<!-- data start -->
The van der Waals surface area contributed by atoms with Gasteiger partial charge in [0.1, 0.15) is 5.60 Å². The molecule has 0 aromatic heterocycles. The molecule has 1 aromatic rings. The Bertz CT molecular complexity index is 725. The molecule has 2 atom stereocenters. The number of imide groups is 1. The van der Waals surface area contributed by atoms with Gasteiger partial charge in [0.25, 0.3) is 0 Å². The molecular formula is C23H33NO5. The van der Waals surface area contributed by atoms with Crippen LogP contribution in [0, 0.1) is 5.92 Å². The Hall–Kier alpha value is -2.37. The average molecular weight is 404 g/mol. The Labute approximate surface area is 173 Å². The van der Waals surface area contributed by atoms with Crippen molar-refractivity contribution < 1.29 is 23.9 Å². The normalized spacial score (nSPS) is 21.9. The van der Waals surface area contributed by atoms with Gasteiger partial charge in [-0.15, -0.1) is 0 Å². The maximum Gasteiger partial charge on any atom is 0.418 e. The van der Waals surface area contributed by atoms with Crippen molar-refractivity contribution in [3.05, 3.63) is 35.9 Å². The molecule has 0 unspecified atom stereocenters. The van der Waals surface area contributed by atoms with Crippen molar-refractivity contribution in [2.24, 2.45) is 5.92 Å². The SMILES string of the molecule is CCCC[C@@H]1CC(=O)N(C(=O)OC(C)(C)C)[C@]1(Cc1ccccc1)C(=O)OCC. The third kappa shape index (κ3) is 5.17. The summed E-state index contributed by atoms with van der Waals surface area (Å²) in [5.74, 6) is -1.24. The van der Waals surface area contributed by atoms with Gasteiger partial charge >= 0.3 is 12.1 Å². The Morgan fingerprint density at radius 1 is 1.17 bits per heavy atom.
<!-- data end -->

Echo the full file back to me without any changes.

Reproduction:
The van der Waals surface area contributed by atoms with Gasteiger partial charge in [0.1, 0.15) is 5.60 Å². The molecule has 0 aromatic heterocycles. The molecule has 1 aromatic rings. The Bertz CT molecular complexity index is 725. The molecule has 2 atom stereocenters. The number of imide groups is 1. The van der Waals surface area contributed by atoms with Gasteiger partial charge in [0.25, 0.3) is 0 Å². The molecular formula is C23H33NO5. The van der Waals surface area contributed by atoms with Crippen LogP contribution in [0, 0.1) is 5.92 Å². The Hall–Kier alpha value is -2.37. The average molecular weight is 404 g/mol. The Labute approximate surface area is 173 Å². The van der Waals surface area contributed by atoms with Crippen molar-refractivity contribution < 1.29 is 23.9 Å². The normalized spacial score (nSPS) is 21.9. The van der Waals surface area contributed by atoms with Gasteiger partial charge in [-0.15, -0.1) is 0 Å². The maximum Gasteiger partial charge on any atom is 0.418 e. The van der Waals surface area contributed by atoms with Crippen molar-refractivity contribution in [3.05, 3.63) is 35.9 Å². The molecule has 0 unspecified atom stereocenters. The van der Waals surface area contributed by atoms with Crippen molar-refractivity contribution in [2.24, 2.45) is 5.92 Å². The SMILES string of the molecule is CCCC[C@@H]1CC(=O)N(C(=O)OC(C)(C)C)[C@]1(Cc1ccccc1)C(=O)OCC. The third kappa shape index (κ3) is 5.17. The summed E-state index contributed by atoms with van der Waals surface area (Å²) in [5.74, 6) is -1.24. The van der Waals surface area contributed by atoms with Gasteiger partial charge >= 0.3 is 12.1 Å². The Morgan fingerprint density at radius 1 is 1.17 bits per heavy atom.